(by Ari Rabinovitch, YahooNews.com) JERUSALEM (Reuters) – Israel said on Sunday its new Iron Dome interceptor had successfully protected two major cities from Palestinian rockets in the past few days, and other countries were already expressing interest.

The long-anticipated shield was deployed last Sunday outside the Gaza Strip — [in response to rockets launched into Israeli towns by Hamas terrorists in Gaza] — and has achieved a perfect record, shooting down at least eight rockets in mid-air, officials said.

The country’s leaders said the system, by blocking direct hits on urban centers, had given Israel some extra room to maneuver and may have prevented a further escalation.

But smaller towns closer to the border remain exposed to shorter-range fire and have been repeatedly hit. And Israel has struck hard with a series of air and ground strikes in Gaza. Both sides signaled on Sunday they were looking to end the flare-up.

“Israel marked a significant and impressive achievement with the Iron Dome system intercepting missiles,” said Prime Minister Benjamin Netanyahu at the start of a weekly cabinet meeting. “This has echoed throughout the world, including in European countries where I have visited.”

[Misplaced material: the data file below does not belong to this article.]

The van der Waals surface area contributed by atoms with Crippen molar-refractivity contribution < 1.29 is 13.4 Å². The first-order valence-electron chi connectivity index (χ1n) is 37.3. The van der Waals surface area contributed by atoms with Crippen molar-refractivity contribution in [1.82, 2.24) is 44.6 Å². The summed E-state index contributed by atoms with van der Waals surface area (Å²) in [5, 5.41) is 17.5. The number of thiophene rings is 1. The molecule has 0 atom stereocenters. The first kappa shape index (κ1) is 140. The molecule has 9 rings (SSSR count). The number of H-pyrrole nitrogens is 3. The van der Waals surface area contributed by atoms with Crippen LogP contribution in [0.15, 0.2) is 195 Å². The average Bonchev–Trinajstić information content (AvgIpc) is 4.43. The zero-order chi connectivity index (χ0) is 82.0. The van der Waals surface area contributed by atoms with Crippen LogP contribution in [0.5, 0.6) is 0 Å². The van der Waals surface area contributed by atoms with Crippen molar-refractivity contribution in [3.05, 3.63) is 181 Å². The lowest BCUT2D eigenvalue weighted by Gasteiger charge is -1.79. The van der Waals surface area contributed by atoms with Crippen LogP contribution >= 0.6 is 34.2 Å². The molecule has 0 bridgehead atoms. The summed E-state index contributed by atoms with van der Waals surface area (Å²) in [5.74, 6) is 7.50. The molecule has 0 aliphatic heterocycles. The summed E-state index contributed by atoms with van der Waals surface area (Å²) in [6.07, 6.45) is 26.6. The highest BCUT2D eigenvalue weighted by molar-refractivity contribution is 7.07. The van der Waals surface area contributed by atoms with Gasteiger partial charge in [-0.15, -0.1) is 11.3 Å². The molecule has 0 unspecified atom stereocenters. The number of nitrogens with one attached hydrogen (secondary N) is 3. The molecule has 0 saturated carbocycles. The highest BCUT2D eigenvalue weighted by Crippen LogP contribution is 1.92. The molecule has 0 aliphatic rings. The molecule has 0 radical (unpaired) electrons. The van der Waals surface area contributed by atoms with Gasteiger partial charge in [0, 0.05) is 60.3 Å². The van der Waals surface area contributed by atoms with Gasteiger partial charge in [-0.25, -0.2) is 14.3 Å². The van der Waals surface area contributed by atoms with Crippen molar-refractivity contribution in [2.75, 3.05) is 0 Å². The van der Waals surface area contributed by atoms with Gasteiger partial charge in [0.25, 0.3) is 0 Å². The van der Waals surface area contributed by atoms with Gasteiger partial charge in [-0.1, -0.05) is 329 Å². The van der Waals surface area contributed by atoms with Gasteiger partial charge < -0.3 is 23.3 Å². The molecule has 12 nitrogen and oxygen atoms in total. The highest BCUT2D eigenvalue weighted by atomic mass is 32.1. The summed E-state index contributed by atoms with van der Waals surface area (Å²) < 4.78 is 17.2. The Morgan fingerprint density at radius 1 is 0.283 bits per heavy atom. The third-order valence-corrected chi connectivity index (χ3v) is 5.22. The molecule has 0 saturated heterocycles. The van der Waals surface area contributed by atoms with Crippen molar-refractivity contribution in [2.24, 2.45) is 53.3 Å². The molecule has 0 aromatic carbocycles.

His defense minister, Ehud Barak, said the system’s success “has deeply impacted Israel’s ability to act operationally and to maneuver diplomatically against challenges, not just routinely, but also during much broader events.”

Produced by state-owned Rafael Advanced Defense Systems Ltd., Iron Dome uses small radar-guided missiles to blow up Katyusha-style rockets with ranges of between 5 km (3 miles) and 70 km (45 miles), as well as mortar bombs, in mid-air.

Its development was spurred by the 2006 conflict in Lebanon with Hezbollah and the Gaza Strip war against Hamas in 2008-9, when those Israeli towns within range were all but defenseless against the rockets.

At least 120 rockets have been fired at southern Israel in the latest round of fighting, causing damage but no injuries. The two Iron Dome batteries, deployed near the cities of Ashkelon and Beersheba, are meant to shoot down only those rockets that will strike in designated areas.